Business Model

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What is a 'Business Model'

A business model is a company's plan for how it will generate revenues and make a profit. It explains what products or services the business plans to manufacture and market, and how it plans to do so, including what expenses it will incur.

BREAKING DOWN 'Business Model'

A business model lays out a step-by-step plan of action for profitably operating the business in a specific marketplace. The business model for a restaurant is significantly different from the business model for an online business for instance.

To put together a good business model, you need to know the value proposition for the business. A value proposition is a straightforward statement of what a company offers in the form of goods or services that is of value to potential customers or clients, ideally in a way that differentiates the company from its competitors. 

A business model should also include projected startup costs and sources of financing, the target customer base for the business, marketing strategy, competition, and projections of revenues and expenses. One of the most common mistakes leading to the failure of business startups is a failure to project the necessary expenses to fund the business to the point of profitability, i.e., the point in time when revenues exceed expenses.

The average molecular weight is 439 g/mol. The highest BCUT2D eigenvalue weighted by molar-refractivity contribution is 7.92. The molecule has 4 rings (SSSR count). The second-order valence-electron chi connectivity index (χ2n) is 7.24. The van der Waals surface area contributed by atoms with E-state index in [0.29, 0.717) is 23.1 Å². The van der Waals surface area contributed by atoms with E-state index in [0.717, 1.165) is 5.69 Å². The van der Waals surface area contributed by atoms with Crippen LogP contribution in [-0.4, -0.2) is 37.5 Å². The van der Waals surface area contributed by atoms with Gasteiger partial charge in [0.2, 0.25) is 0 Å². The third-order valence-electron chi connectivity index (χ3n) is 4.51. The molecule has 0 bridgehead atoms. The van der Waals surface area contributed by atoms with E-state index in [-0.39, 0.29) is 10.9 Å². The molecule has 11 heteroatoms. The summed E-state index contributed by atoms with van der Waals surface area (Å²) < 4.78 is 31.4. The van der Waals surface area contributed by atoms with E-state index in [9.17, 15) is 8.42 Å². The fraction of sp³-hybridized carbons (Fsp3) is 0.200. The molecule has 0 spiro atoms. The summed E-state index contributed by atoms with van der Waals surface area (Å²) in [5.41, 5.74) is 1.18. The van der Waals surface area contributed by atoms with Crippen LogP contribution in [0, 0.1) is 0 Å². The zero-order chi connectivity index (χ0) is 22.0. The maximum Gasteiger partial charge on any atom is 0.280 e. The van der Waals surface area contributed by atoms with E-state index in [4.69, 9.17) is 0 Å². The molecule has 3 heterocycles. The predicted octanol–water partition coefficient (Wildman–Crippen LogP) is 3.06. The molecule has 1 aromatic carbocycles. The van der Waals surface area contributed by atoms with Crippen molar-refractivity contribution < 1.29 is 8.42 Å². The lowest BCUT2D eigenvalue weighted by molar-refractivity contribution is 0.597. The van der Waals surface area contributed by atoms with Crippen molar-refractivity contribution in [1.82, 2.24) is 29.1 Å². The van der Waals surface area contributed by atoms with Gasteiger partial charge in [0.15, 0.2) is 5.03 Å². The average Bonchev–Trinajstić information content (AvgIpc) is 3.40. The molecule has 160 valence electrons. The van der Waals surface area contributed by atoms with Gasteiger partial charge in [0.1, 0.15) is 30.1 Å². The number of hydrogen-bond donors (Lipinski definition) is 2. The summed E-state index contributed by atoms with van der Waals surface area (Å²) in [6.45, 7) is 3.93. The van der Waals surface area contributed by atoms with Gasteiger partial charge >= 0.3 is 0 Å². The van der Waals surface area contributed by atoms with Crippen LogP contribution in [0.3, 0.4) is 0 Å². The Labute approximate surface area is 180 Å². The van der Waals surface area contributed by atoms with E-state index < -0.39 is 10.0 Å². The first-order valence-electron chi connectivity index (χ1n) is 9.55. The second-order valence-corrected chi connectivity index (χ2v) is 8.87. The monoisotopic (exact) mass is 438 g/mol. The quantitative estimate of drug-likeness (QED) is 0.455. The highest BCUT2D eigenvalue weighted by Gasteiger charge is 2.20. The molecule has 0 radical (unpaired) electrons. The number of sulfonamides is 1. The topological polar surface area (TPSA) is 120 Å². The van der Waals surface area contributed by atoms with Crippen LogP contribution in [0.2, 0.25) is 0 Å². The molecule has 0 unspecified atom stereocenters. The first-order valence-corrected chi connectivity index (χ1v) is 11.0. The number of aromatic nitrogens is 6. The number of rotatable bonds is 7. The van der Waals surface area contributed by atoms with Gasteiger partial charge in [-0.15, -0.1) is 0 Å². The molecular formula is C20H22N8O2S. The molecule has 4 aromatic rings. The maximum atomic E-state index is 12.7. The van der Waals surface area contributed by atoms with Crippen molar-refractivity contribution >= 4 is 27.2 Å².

If possible, a business model should include any possible plans for partnering with other existing businesses. An example of this would be an advertising business that aims to establish an arrangement for referrals to and from a printing company.

Types of Business Models

There are many different types of business models. Direct sales, franchising, advertising-based and brick-and-mortar are all traditional business models. Brought about by the internet, there is also a click-and-mortar business model, which combines a physical presence with an online presence. 

Even if two businesses operate within the same industry, they likely have different competitive advantages and disadvantages and, therefore, need different business models. 

Think about the shaving industry. Gillette is happy to sell its Mach3 razor handle at cost, or even lower, because the company can go on to sell you the profitable razor refills over and over. The business model rests on giving away the handle and making profits from a steady stream of high-margin razor blade sales. This type of business model is actually called the razor-razorblade model, but it can apply to companies in any business that sell one good at a discount while the second dependent good is sold at a considerably higher price.